event: 'doAction'
    });

    //create an handle for the doAction event that gets created from above.
    $(document).on('doAction', function(e, data) {
        //output the fact that there was an event and the parameters to the console.
        console.log("action happened", e, data);
    });
});

We are almost done. Now, we need to tell the web server that we want this javascript to be served on every page. Open up the web/src/main/java/com/visalloexample/helloworld/web/SelectedVertexWebAppPlugin.java and add the following line into the init method.

app.registerJavaScript("/com/visalloexample/helloworld/web/selectedvertexplugin.js", true);

Now we are telling Visallo where to load the javascript from. It will be on the classpath since the javascript is bundled in with the war which is why the location looks strange. By setting the last boolean parameter to true, we are telling it that we want that javascript included on the page when the page loads. Loading this file on the page is the correct thing to do when the page loads so that our plugin can be registered, but you don't typically want too many things to be loaded on the page because it will make startup slower. Try to defer loading of resources as long as possible.

Now your web plugin class should like the following:

package com.visalloexample.helloworld.web;

import com.v5analytics.webster.Handler;
import org.visallo.core.model.Description;
import org.visallo.core.model.Name;
import org.visallo.web.WebApp;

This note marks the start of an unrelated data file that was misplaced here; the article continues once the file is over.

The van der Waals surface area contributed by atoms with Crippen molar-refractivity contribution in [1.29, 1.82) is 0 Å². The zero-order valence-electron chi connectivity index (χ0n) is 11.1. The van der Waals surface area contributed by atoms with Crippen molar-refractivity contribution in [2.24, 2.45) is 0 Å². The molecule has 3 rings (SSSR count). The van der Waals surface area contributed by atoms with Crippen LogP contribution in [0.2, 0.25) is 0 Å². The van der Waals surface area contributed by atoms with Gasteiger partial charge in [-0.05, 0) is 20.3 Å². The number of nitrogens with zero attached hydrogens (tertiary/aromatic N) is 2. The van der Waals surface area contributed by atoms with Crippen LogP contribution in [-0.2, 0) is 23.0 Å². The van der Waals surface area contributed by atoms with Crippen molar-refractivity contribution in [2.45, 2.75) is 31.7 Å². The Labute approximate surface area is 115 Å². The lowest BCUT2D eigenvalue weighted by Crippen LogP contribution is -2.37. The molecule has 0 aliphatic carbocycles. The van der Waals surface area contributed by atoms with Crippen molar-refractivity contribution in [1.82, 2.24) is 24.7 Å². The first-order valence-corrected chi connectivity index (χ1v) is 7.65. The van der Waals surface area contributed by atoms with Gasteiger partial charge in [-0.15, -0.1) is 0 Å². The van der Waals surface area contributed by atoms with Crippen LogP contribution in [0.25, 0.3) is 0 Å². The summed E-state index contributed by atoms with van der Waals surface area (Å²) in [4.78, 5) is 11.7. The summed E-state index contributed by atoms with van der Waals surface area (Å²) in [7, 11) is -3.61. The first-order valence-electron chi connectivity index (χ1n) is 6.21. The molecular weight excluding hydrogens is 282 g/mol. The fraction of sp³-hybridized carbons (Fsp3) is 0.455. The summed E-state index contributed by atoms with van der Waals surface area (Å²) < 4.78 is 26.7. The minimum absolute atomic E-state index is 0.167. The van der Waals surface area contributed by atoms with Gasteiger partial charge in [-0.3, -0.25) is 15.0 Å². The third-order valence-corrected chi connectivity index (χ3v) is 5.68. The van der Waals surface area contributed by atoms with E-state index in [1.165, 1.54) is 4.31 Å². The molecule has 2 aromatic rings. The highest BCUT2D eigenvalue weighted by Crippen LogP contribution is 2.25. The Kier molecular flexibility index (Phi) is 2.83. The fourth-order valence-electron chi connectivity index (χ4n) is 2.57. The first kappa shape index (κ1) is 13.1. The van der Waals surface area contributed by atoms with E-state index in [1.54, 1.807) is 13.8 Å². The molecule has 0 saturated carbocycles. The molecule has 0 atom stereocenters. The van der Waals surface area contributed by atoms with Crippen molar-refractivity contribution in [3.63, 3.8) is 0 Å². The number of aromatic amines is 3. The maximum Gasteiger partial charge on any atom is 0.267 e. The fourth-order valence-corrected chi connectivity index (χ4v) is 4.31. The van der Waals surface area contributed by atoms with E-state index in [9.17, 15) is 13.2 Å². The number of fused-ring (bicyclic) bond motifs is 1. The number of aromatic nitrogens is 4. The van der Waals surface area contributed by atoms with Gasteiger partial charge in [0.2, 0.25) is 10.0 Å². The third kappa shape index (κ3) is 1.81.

import org.visallo.web.WebAppPlugin;

import javax.servlet.ServletContext;

@Name("Selected Vertex Action Web App Plugin")
@Description("Registers a new menu item which will send back the vertex that it was clicked from and call some action on it")
public class SelectedVertexWebAppPlugin implements WebAppPlugin {
    @Override
    public void init(WebApp app, ServletContext servletContext, Handler authenticationHandler) {
        app.registerJavaScript("/com/visalloexample/helloworld/web/selectedvertexplugin.js", true);
    }
}

Go to the root of your project and run mvn clean package && ./run.sh again and reload the web browser to see the changes that we made. Create a vertex and right click on it; you should see a menu item that says 'Do Action' inside of it. To have it fire an event, catch the event, and output to the console: make sure your javascript console is open and then simply click on the menu item. You will see a message that is output to the console corresponding to what we have in the plugin.

Congratulations! We now have a front-end-only web plugin which is pretty good. But what we really want to do is be able to communicate from the front-end to the back-end and do something with a repsonse on the front-end. In our next steps we will create and use a web-worker to send an ajax request back to the server, do something with it, and receive some data on the front end.

Communicate to the back end through a web worker

To start, let's create an endpoint that we can have the ajax request hit. For right now, we are just going to System.out.println the information that we get receive from the front end.

To do that, we need to register an endpoint to let the front end hit it, so lets create the callback first. Create a class called SelectedVertexAction at web/src/main/java/com/visalloexample/helloworld/web/SelectedVertexAction.java with the following contents:


package com.visalloexample.helloworld.web;

import com.v5analytics.webster.ParameterizedHandler;
import com.v5analytics.webster.annotations.Handle;
import com.v5analytics.webster.annotations.Required;
import org.visallo.web.clientapi.model.ClientApiObject;